Friday, March 14, 2014

When The Water Came Back Again

In the end we were without water for one month.

{To recap, we'd had 2 separate people suggest that the frozen water line we were dealing with was not our own. Thus, we couldn't do anything to fix it. When made aware of the situation, our city's initial response was to take no action on our behalf. They hooked us up with a hose from our neighbor's house, so we had "running water", but were told not to use that water for anything other than toilets and laundry due to possible contamination. In addition to the restrictions with the hose, it kept freezing in the frigid temps, despite our keeping a steady flow of water going through it.}

After being told to "wait until it thawed" and not to worry since it was, "just until spring", I took my plea to our city council members. Surely someone in our town must think our situation deserved a little concern. No sooner had my email reached their collective desktops than a flurry of activity followed. First, the city provided us with bottled water. (Finally we had a healthy supply of clean water available for kitchen use and cleaning. That was the first step towards feeling normal.) Next,they sent out 2 additional technicians to attempt to figure out where in the line (and on whose side) the freeze truly was. Both parties determined the freeze was not on our line.

On Tuesday of this week the city sent a street crew to dig the pipeline in the road, hoping to get to the root of the problem once and for all. They arrived early, anticipating a quick find and easy fix; they stayed for the next 5 hours. It turned out the freeze was located right off the main, very much not anywhere near our line at all. Adding to the turmoil was the discovery that the last generation who'd worked this particular stretch of pipe had placed it just 2 feet under our brick street. It lay vulnerable and quite freezable ever since.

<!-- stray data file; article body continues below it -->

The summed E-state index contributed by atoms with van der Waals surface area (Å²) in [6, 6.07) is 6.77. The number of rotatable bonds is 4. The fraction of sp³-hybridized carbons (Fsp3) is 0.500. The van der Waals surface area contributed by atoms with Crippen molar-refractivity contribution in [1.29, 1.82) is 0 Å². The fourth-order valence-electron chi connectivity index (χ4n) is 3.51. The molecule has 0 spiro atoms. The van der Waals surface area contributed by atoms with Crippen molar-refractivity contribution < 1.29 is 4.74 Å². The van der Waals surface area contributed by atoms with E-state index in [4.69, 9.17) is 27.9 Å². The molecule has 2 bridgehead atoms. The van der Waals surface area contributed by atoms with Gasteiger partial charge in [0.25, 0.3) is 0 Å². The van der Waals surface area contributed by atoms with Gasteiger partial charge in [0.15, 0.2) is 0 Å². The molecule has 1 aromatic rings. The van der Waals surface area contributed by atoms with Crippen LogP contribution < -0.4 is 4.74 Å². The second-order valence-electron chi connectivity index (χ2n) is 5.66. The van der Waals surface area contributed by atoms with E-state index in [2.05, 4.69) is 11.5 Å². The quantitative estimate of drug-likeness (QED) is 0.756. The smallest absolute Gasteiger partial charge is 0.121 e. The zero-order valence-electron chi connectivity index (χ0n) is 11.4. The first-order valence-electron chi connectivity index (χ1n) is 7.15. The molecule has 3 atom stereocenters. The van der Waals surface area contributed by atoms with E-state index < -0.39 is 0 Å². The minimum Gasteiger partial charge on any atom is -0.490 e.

When the street crew announced that they'd found and repaired the freeze, I was hesitant to believe them. When they told me to go check our faucets, I was weary of any hope that this had somehow worked. I tentatively turned on the kitchen faucet, wincing in anticipation of yet another failure. The torrent of water that I saw surpassed my wildest expectations.

It was back. Water had found its way into our house again.

The sight was beautiful. In a very strange way, we'd gotten used to what we called our "Situation". But here I was, looking at water flowing through my faucets, from our own pipes. It was amazing. Honestly.

One month doesn't set any records. I know that. But what it did do was give me an appreciation for those faucets in our house. I have new understanding of just how much water I use to do simple things: wash produce, wash dishes, brush our teeth. That's what happens when you are doing all of that with gallon jugs of water; it's all highly measurable.

In a way, I'm thankful for our little misadventure because I know we're taking something out of it. We've gained a little bit of gratitude for something we absolutely took for granted before. I'm not going to sign up for it again, mind you, but I am grateful for the chance to be made aware, just the same.